Over 90,000 patients receive hip replacement surgery each year in the UK alone. There are many different types of hip replacement available and the decision on which one is best for you, will be decided by your surgeon depending on your age, weight, activity level and degree of bone damage.
Traditionally, those having a hip replacement were mostly over the age of 65. However, according to a report in Arthritis and Rheumatism, numbers of younger patients having surgery on their knees and hips are increasing, largely due to rising levels of obesity, which puts strain on the joints.
How Does the Hip Joint Work?
The hip joint is a ball and socket joint. It allows movement to occur between the thigh bone or femur and the hip bone or pelvis. The pelvis contains a bowl shaped socket called the acetabulum. The head of the femur or femoral head, is shaped like a ball and it fits into the acetabulum, forming a ball and socket joint.
The outer surface of the femoral head and the inside of the acetabulum are covered with cartilage which allows the two surfaces to slide easily during movement of the leg. Over time, the cartilage can start to crack and wear away. When this happens, the bones making up the hip joint rub together causing stiffness and pain.
Hip replacement surgery involves replacing the head of the femur and the acetabulum with man made components called a prosthesis.
Hip Replacement Surgery in the UK
Hip replacement surgery in the UK has a good reputation and on average, nine out of ten patients report noticeable improvement in both mobility and reduced pain after receiving the treatment. Of the remaining 10%, most are able to improve their symptoms by having a further operation.
If you’re recognised as a suitable candidate for surgery, you’ll be able to receive the treatment on the NHS, though extended waiting times can motivate patients to explore the option of private treatment, which costs approximately £9,000 to £15,000.
Types of Hip Replacement Surgery Available
There are two main types of hip replacement available to patients within the UK. These are:
Total Hip Replacement
- A total hip replacement involves removal of part of the thigh bone and ‘ball’ section of the joint. A new, prosthetic ball is then fixed to the remaining bone in the leg. The socket in the pelvis is roughened, in order to accept the artificial socket component, which is designed to join with the ball component.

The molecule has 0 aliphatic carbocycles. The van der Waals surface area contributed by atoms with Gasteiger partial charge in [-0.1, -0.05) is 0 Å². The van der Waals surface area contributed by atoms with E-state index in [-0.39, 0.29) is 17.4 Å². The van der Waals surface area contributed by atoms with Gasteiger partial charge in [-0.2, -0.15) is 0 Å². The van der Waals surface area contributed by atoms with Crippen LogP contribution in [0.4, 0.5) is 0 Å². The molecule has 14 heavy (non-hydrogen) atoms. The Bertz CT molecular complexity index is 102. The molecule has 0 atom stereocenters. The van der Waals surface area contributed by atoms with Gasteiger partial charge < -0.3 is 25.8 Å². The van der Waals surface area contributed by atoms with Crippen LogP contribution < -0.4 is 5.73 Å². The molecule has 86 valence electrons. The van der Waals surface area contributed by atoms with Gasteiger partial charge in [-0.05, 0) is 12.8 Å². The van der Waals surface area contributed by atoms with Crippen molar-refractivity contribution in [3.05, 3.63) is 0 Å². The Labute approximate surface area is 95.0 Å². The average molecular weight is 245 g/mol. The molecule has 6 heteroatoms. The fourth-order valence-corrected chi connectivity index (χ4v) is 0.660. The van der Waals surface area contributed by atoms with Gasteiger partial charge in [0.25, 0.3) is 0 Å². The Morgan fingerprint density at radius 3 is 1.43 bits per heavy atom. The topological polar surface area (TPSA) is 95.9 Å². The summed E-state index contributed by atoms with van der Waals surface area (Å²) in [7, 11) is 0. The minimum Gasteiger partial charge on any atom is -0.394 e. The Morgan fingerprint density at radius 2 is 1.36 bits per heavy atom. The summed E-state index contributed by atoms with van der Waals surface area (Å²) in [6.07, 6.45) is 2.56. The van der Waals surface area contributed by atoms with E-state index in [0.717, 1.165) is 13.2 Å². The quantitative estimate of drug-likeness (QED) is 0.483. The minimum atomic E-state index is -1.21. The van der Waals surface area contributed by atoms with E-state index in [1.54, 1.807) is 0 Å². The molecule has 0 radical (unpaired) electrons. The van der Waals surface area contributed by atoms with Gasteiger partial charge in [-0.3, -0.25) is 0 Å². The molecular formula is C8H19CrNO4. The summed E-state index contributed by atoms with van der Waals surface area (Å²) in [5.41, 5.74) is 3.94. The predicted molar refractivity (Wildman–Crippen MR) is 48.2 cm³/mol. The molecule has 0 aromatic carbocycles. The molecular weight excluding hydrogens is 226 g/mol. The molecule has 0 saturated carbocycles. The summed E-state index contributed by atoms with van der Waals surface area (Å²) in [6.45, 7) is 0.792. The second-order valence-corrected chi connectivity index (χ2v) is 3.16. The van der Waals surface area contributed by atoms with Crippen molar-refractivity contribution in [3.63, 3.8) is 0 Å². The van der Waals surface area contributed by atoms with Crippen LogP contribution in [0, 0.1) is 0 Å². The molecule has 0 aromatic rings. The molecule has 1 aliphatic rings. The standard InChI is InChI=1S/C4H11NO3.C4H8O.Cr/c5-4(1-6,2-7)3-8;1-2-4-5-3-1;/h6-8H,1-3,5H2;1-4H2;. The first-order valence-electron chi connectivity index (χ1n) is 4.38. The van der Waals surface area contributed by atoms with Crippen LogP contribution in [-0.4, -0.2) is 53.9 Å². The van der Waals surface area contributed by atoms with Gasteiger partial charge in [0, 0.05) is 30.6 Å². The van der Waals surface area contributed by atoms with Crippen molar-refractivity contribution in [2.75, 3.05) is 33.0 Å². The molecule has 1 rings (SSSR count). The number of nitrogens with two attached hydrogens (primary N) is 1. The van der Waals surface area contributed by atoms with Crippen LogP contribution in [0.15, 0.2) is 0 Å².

- In some instances, the artificial components will be adhered to the bone using acrylic cement. However, in certain instances, particularly if the patient is younger, cement is not used, and instead, natural bone growth is encouraged, which will eventually form a natural bond.
- Different types of material are used. These include: a metal ball or ceramic ball, both with plastic socket, or ceramic ball with ceramic socket. Occasionally, a metal ball and metal socket combination is used, though this is only suitable for younger, more physically active patients.
- The type of artificial joint (prosthesis) you receive will depend on your age, weight, activity level, arthritic damage and other lifestyle factors. The most common are the Charnley and the Exeter hips.
- Rather than removing the top section of the thigh bone, a metal cap is inserted over it. The socket section of the joint is also covered with metal. With this procedure, there’s a reduced risk of dislocation, and enables patients to enjoy better mobility afterwards. However, complication rates are higher, and this treatment is not suitable for anyone suffering with osteoporosis.
- There is an increased likelihood of requiring repeat surgery with hip resurfacing, and the metal particles have been known to cause inflammation in the area.
Latest Developments in Hip Replacement Surgery
In recent years, there have been many advancements in hip replacement surgery and some exciting developments. One of the more recent pioneering techniques is combined simultaneous hip replacement with stem-cell therapy, in which the patient’s own stem cells are used to replace damaged sections of the hip bone. Stem cells are our body’s natural “building blocks”, so are naturally suited to the task of repairing damage.
There are other pioneering techniques also now being offered in the UK, including “mini-hip replacements” and using computers to create prostheses based on the patient’s unique bone shape.
In another development, CT scans are used to create a 3D model of the patient’s hip prior to surgery. The surgeon then uses a robotic arm to help guide him, enabling him to achieve a high degree of precision and accuracy in removing the damaged bone and placing the new implant in position.
Having a Hip Replacement in the UK
High success rates, excellent surgeons and cutting-edge treatment make the UK a particularly good place to have hip replacement surgery. If you need surgery and want to find out more about the options and types of hip replacement available to you, speak to your GP or surgeon, who will be able to provide you with further information.
The ultimate decision regarding which method and which prosthesis is best for you, will come after a detailed consultation with your surgeon who will make the decision based on your individual circumstances and needs.
If you would like to read more about the types of hip replacement surgery, the latest developments and where you can receive cutting edge treatment, read our new guide:
Finally for a comprehensive guide to the cost of hip replacement surgery in the UK, follow the link to our recent article.